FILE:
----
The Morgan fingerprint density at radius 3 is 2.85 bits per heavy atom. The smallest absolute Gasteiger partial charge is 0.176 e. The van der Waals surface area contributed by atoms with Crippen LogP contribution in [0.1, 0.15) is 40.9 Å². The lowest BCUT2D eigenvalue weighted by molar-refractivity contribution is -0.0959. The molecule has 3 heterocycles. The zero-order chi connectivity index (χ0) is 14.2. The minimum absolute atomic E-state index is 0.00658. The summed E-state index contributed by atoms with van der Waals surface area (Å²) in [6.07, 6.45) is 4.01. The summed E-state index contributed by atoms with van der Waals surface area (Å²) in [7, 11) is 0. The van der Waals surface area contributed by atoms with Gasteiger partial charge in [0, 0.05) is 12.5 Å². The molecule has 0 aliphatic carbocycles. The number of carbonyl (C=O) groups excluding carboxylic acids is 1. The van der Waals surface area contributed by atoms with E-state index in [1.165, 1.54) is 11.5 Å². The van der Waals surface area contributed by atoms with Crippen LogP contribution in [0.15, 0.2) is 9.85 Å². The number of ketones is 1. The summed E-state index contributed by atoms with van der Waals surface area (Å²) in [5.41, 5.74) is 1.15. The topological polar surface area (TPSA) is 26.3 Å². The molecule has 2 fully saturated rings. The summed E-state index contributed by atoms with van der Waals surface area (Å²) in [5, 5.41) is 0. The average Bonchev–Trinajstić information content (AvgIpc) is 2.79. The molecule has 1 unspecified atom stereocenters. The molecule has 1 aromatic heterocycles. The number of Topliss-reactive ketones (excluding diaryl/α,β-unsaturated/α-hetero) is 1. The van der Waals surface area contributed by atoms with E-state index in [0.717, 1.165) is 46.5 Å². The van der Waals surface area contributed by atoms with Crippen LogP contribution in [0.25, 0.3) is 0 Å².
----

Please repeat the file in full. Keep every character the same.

The Morgan fingerprint density at radius 3 is 2.85 bits per heavy atom. The smallest absolute Gasteiger partial charge is 0.176 e. The van der Waals surface area contributed by atoms with Crippen LogP contribution in [0.1, 0.15) is 40.9 Å². The lowest BCUT2D eigenvalue weighted by molar-refractivity contribution is -0.0959. The molecule has 3 heterocycles. The zero-order chi connectivity index (χ0) is 14.2. The minimum absolute atomic E-state index is 0.00658. The summed E-state index contributed by atoms with van der Waals surface area (Å²) in [6.07, 6.45) is 4.01. The summed E-state index contributed by atoms with van der Waals surface area (Å²) in [7, 11) is 0. The van der Waals surface area contributed by atoms with Gasteiger partial charge in [0, 0.05) is 12.5 Å². The molecule has 0 aliphatic carbocycles. The number of carbonyl (C=O) groups excluding carboxylic acids is 1. The van der Waals surface area contributed by atoms with E-state index in [1.165, 1.54) is 11.5 Å². The van der Waals surface area contributed by atoms with Crippen LogP contribution in [0.15, 0.2) is 9.85 Å². The number of ketones is 1. The summed E-state index contributed by atoms with van der Waals surface area (Å²) in [5.41, 5.74) is 1.15. The topological polar surface area (TPSA) is 26.3 Å². The molecule has 2 fully saturated rings. The summed E-state index contributed by atoms with van der Waals surface area (Å²) in [5, 5.41) is 0. The average Bonchev–Trinajstić information content (AvgIpc) is 2.79. The molecule has 1 unspecified atom stereocenters. The molecule has 1 aromatic heterocycles. The number of Topliss-reactive ketones (excluding diaryl/α,β-unsaturated/α-hetero) is 1. The van der Waals surface area contributed by atoms with E-state index in [0.717, 1.165) is 46.5 Å². The van der Waals surface area contributed by atoms with Crippen LogP contribution in [0.25, 0.3) is 0 Å².